Energy Consumption

Texas is also the leading consumer of energy in the nation, consuming 12 percent of the nation’s total energy or 11,971 trillion British thermal units (Btus) of energy each year (Exhibit 15).57 California was a distant second, using 8,364.6 trillion Btus.58

Texas’ industrial sector accounts for nearly 20 percent of all U.S. industrial consumption and 53 percent of the state’s total energy consumption. The U.S. industry sector, by contrast, accounts for just 33 percent of the total U.S. energy consumption (Exhibit 16).

Texas consumes energy from a wide variety of sources, including petroleum, natural gas, coal, nuclear power and renewable sources such as biomass, hydroelectric, geothermal, wind and solar. In 2004, Texas consumed 95 percent of its energy from petroleum, natural gas and coal (Exhibit 17).

Federal and State Regulations

While federal and state regulations and environmental standards are intended to ensure that we have clean air, they can also have a profound impact on the availability and cost of energy. These regulations and standards can affect energy production by regulating and limiting discharges from power plants, refineries, mines, wells and other energy enterprises into the air.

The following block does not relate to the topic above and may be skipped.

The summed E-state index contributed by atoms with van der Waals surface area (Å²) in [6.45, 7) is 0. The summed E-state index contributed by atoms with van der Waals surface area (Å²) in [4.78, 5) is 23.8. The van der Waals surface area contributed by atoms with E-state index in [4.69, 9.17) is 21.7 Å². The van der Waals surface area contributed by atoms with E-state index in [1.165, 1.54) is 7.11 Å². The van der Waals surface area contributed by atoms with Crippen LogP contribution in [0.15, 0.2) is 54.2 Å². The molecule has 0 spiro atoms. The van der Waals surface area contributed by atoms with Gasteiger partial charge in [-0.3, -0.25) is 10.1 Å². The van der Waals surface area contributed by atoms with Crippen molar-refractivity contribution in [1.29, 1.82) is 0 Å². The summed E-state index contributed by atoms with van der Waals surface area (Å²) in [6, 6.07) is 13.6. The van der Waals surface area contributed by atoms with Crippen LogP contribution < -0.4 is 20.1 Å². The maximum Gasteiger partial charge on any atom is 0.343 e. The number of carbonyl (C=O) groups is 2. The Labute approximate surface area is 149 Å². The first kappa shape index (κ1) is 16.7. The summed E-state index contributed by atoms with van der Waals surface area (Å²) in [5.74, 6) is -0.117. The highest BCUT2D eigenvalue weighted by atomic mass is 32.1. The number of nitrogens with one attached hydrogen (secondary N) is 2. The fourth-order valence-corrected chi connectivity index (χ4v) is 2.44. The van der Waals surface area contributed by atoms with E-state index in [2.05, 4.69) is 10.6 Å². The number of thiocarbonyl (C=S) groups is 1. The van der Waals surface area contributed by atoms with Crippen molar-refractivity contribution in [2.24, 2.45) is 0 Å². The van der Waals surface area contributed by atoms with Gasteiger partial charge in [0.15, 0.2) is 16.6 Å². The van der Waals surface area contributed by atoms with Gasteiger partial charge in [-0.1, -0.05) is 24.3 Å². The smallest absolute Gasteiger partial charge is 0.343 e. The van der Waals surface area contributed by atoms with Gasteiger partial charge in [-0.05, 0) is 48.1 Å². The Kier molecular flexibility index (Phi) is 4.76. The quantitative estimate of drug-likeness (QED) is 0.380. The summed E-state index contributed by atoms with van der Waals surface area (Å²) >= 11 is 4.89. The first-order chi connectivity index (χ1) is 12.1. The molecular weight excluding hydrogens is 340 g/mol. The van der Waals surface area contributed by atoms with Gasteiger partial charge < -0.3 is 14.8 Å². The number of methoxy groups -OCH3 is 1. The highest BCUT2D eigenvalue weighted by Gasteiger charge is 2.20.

In 1970, Congress passed the Clean Air Act (CAA), which authorized the U.S. Environmental Protection Agency (EPA) to establish National Ambient Air Quality Standards (NAAQS). The goal of the 1970 CAA was to set and achieve NAAQS in every state by 1975. The setting of standards was coupled with a requirement that states develop implementation plans to guide and direct their efforts to reduce pollution levels.

Exhibit 17

Texas Energy Consumption, 2004

In trillion Btus

A pie chart showing Texas Energy Consumption by Fuel

(Texas Energy Consumption by Fuel, Text Alternative)

The CAA was amended in 1977, to set new dates for attainment of air standards, since many areas of the country had failed to meet the deadlines. The CAA was again amended in 1990 to meet problems including acid rain, ground-level ozone, stratospheric ozone depletion, and air toxics.59 NAAQS, as amended, measures six outdoor air pollutants:

  • ground-level ozone/smog (O3)
  • particulate matter (PM)
  • lead (Pb)
  • nitrogen dioxide (NO2)
  • carbon monoxide (CO) and
  • sulfur dioxide (SO2).60